Electronic Experiments: Diode, Transistor and Operational Amplifier

in Curated Collectionslast year (edited)

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These are collection of articles that showcased experiments on electronics.


In semiconductor diodes, There are three biasing conditions for our diode: no bias, forward bias, and reverse bias. Biasing a diode means applying a voltage to it so that the diode activates and conducts electricity. No bias condition occurs when the voltage supplied to it is zero. It is a thermal equilibrium state where we have a balanced number on both ends. At a forward bias, there is a sufficient voltage to enables current to pass through the junction. In contrast, a reverse bias state occurs when a negative voltage is applied that causes the depletion region to widen.

The write-up discussed the biasing conditions of a semiconductor diode. It includes actual experiment results to understand what happened to a diode at no bias, forward bias, and reverse bias conditions. The experiment shows the circuits and tabulated values obtained from the experiments.


A rectifier is a simple diode or group of diodes which converts the alternating current (AC) into direct current (DC). Rectifiers are classified into different types based on the number of diodes used in the circuit or arrangement of diodes in the circuit. The basic types of rectifiers are: half wave rectifier and full wave rectifier. In this topic, we will focus on the half-wave rectifier and full wave rectifier. Now we’ll take a look about its definition and how it works.

The article explains the rectifier and the basic concept of rectification. I presented two experiments and showcased the different output waveforms we can get from a haftwave and fullwave rectifier. The plot shown in the article is from the data capture by an oscilloscope.


A bipolar junction transistor is type of transistor that is commonly used for amplification or it could be used in switching purposes for it is a type of a device that is a current controlled. It has three terminal sides; the Emitter is the one who emits or supplies any charge carriers, in this part it is heavily doped that is intended for the injection of large charges going to the base section.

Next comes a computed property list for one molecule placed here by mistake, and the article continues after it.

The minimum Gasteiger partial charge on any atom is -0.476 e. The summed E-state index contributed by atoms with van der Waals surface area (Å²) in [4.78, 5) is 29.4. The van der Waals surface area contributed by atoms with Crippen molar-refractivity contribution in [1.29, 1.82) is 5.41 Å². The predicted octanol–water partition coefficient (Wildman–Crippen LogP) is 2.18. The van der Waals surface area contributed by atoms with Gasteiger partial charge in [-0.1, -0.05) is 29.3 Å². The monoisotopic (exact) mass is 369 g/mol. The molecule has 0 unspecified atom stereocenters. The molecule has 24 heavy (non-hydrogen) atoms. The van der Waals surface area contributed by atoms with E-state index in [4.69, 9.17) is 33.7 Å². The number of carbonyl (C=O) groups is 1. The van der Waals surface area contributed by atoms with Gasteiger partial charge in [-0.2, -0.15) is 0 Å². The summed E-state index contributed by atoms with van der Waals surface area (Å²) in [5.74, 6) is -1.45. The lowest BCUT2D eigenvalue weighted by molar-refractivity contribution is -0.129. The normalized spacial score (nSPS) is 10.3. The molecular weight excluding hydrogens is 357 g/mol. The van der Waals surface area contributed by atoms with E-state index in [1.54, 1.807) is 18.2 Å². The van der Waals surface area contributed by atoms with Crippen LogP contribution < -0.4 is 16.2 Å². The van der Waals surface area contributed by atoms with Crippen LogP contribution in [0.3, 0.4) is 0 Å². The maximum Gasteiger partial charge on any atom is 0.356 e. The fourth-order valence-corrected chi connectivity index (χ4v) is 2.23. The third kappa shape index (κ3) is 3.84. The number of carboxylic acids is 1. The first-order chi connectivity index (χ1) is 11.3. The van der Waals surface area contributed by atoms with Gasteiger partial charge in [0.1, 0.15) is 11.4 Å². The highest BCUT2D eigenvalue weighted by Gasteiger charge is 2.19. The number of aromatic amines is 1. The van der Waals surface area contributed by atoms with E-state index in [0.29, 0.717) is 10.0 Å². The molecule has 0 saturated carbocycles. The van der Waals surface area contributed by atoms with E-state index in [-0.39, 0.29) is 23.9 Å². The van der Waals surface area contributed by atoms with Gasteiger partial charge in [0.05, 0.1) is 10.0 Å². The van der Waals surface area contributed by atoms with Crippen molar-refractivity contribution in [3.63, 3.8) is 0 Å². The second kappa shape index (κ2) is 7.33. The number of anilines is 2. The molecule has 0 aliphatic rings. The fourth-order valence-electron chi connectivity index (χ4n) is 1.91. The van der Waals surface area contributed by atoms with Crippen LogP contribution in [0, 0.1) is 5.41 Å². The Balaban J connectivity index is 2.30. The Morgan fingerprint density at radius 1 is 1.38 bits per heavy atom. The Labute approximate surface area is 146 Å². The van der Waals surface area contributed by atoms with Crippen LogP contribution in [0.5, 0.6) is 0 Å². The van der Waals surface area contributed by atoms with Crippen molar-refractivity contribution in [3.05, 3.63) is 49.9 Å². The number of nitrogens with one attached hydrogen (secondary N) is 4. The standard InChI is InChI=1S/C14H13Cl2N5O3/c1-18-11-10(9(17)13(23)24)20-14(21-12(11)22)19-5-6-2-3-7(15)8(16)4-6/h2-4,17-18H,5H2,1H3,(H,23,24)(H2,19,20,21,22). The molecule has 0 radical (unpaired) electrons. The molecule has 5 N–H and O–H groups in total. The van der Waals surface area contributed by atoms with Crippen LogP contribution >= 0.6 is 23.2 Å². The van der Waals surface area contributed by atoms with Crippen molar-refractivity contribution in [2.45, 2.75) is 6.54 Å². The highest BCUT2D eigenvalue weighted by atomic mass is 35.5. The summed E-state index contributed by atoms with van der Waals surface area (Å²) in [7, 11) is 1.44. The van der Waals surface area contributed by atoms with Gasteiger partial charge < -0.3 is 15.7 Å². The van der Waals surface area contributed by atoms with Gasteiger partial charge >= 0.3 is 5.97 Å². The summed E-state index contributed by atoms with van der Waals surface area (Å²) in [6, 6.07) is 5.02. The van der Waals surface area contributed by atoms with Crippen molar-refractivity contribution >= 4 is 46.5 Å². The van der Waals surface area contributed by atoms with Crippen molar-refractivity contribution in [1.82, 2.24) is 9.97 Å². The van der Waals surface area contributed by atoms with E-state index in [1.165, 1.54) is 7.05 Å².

The write-up showcased the three common transistor amplifier set up. I showed the circuit for the common base, common emitter, and common collector, which I used in the experiment. In the write-up, I explained the different characteristics and responses shown in the plotted waveforms.


Field Effect Transistor, FET is an active semiconductor device for the electronics industry. FET is used in many circuits constructed from individual components in areas from RF technology to power control and electronic switching common amplifiers. The main application for the field-effect transistor, however, lies within the FET integrated circuits. In this application, FET circuits can use only a small amount of power, and this enables large-scale integrated circuits.

I explored the three distinct modes of operation of a field-effect transistor. In the common source, we can see in the plots that we amplified the input signal. On the other hand, common gates have a level of impedance between the input and output, which is inversely proportional. It resulted in a lower gain. The common drain is in reverse that of the common gate, which has high input impedance leads to low output impedance.


Operational amplifiers or op-amps are one of the most common circuit components in analog electronic circuits. They're simple to operate and can produce near-perfect analog circuits. The op-amp is a differential amplifier circuit block that allows several different electronic amplifier circuits to be constructed with just a few other components. The Operational Amplifier is widely used for changing the voltage amplitude which includes the amplitude and polarity, oscillators, filter circuits, and other types of instrumentation circuits.

There are two things focused on in this article, aside from understanding the operational amplifier. I presented two experiments involving the inverting and noninverting amplifiers. We can notice that inverting amplifiers have lower gain when we increase feedback resistance. The only difference is that the noninverting input or the positive input of the device is getting feedback from the output thus having a positive gain.


Science is cool I'm glad to see COLLECTIONS like this.
TIP: When making a post any text between posts can be used as a DESCRIPTION to help the reader. But the descriptions usually are displayed shorter. only those reading as a post would see all the other stuff and you can still add that but make sure there is at least a short description directly after the link.

I will take this into account in my next curated collection.

Thanks for sharing

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